“You achieve much once you stop telling yourself you can’t do things.” — Elizabeth Kadetsky
I was just thinking that it’s been one of those weeks (months?) where I realize that if you truly commit to your big dream, it takes sacrifice. No, not sacrifice…I hate that word. It implies a loss or lack of something. More like intense focus. Giving in to flow.
But it’s not always easy to reconcile that with what everyone else is doing around you. Right now, my mom is on vacation having fun in Florida with my uncle and cousins while I’m having yet another working weekend. Right now, several of my friends from high school are meeting up at our old stomping grounds in Honolulu. (Did I tell you I went to high school in Hawaii? Yeah. My mom married a Navy guy when I was 9. We lived on Pearl Harbor.) So, I’m hatin’. Just a little. Okay, a lot.
What am I doing? I’m building the business that I said I wanted for myself. I’m being careful with my money so I can pay for my first coach training later this month and attend a few professional conferences in October. I’m prepping for a big speaking gig in Denver next week. (There’s supposed to be 200 people there. No pressure!)
I am taking my purpose seriously.
Have you ever read personal stories of successful people? Listened to interviews with people you admire? Usually there were years of intense work before the big reward/payoff. We so often only see people when they’re already accomplished, but we rarely see or know the struggle. How could we? The path to fulfilling your true purpose is so personal, which is why it’s always a gift when people do share those stories with us.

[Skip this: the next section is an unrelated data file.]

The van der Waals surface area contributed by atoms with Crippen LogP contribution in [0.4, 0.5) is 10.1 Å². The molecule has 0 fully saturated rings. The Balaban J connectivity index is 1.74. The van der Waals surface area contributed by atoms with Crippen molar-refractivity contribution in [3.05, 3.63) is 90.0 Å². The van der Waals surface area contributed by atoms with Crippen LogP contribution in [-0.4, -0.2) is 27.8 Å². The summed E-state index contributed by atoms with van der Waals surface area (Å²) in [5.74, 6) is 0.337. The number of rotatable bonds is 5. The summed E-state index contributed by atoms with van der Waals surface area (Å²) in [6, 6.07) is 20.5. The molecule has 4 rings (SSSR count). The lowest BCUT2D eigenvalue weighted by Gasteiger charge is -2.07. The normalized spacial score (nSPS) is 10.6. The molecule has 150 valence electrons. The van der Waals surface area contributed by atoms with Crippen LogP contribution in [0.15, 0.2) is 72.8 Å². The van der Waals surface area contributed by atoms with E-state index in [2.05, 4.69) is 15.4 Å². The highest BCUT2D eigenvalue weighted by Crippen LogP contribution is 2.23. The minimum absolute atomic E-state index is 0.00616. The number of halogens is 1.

Lately though, I’ve been thinking that maybe the work itself is the reward. You learn so much about yourself, whether you’re building a business or a new life. You grow. You get the opportunity to share your unique, God-given gifts with the world. This, I think, is the bliss we all seek. But it requires a huge commitment. If you are an artist, you drop everything and give in to the inspiration. If you’re a coach, you submit yourself fully to the needs of your client. If you’re a writer, you stay up with the muse until 3am. You feel the words coming through you and you ride it out.
It’s not easy. It’s not even free.
It’s a heavy thing to finally be able to admit to yourself that you know exactly what you were put on earth to do and that you intend to do it. But here’s what happens when you do. When you finally take your purpose seriously and start doing the work that only YOU can do to serve the world, doors begin to open up.
And you begin to have the courage to start walking through them.